39. Allusion
    Poets tap into previous areas of experience to relate their insights, drawing readers into shared experiences
  40. Alliteration
    Repetitions of consonants at the beginning of words that are next or close by each other
  41. Apostrophe
    The direct address of someone or something that is not present
  42. Assonance
    A repetition of vowel sounds usually internally rather than initially
  43. Bathos
    A deliberate anticlimax to make a definite point or draw attention to falseness
  44. Caesura
    The pause marked by punctuation (/) or not within the line. Sometimes comes at an unexpected point in the rhythm and gives the reader pause for thought
  45. Conceits
    Very elaborate comparisons between unlikely objects
  46. Consonance
    Similar to a slant rhyme; repetition of consonant sounds without the vowel sound repeated not at the beginning of words like alliteration
  47. Diction
    The word for word choice
  48. Enjambment
    The running on of one line of poetry into another
  49. Hyperbole
    Refers to large overstatement often used to draw attention to a mark of beauty or a virtue or an action that the poet disagrees with
  50. Irony
    Discrepancy between what is said and what is meant
  51. Metonymy
    The name for something closely related to its which then takes on a larger meaning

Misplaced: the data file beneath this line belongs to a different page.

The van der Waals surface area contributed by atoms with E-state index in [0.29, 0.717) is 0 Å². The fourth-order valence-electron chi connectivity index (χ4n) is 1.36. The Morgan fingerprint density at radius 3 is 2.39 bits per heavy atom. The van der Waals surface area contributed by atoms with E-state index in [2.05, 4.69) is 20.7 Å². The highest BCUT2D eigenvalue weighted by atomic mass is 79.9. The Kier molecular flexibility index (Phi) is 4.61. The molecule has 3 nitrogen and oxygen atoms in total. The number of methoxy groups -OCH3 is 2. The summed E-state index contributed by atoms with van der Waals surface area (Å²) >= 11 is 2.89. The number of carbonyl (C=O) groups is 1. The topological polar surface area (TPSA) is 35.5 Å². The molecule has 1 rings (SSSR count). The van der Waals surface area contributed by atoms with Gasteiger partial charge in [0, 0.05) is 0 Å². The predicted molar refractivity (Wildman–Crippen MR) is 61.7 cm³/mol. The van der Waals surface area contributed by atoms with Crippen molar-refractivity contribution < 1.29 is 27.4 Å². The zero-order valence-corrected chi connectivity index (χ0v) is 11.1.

52. Onomatopoeia
    The word captures the sound (hiss, buzz)
  53. Oxymoron
    A form of paradox in which contradictory words are used next to each other (painful pleasure, sweet sorrow)
  54. Paradox
    A situation or action or feeling that appears to be contradictory but on inspection turns out to be true or at least make sense
  55. Pun
    A play on words often for humorous or sarcastic effect
  56. Sarcasm
    When verbal irony is too harsh it moves into the sarcastic realm
  57. Synecdoche
    When a part of an object is used to represent the entire thing or vice versa
  58. Syntax
    The ordering of words in a particular pattern
  59. Tone
    The voice or attitude of the speaker
  60. Form
    The pattern or design or a poem
  61. Closed form
    Lines can be counted and shape determined
  62. Open form
    Freedom of pattern
  63. Sonnet
    Closed, 14 lines
  64. Ballads
    A story in a song
  65. Ballad stanza
    4 lines rhyming abcb with lines 1 and 3 having 8 syllables and lines 2 and 4 having 6 syllables
  66. Romanticism
    Sees the world idealistically as perfectible, if not perfect
  67. Realism
    Sees the world as it is, good and bad
  68. Naturalism
    Focus on what is wrong with the world
  69. Morpheme
    The smallest meaningful unit that cannot be divided into smaller meaningful units (flower=1 unit, cornflower=2 units)
  70. Noun
    Person place or thing
  71. Verb
    Action word
  72. Adjective
    Describes nouns
  73. Adverbs
    An adverb is a modifying part of speech. It describes verbs, other adverbs, adjectives, and phrases. They are used to describe how, where, when, how often and why something happens. Here is an example: Verb- The cat climbed quickly up the tree. (quickly describes how the cat climbed)
Card Set
cset subtest I
reading language arts and literature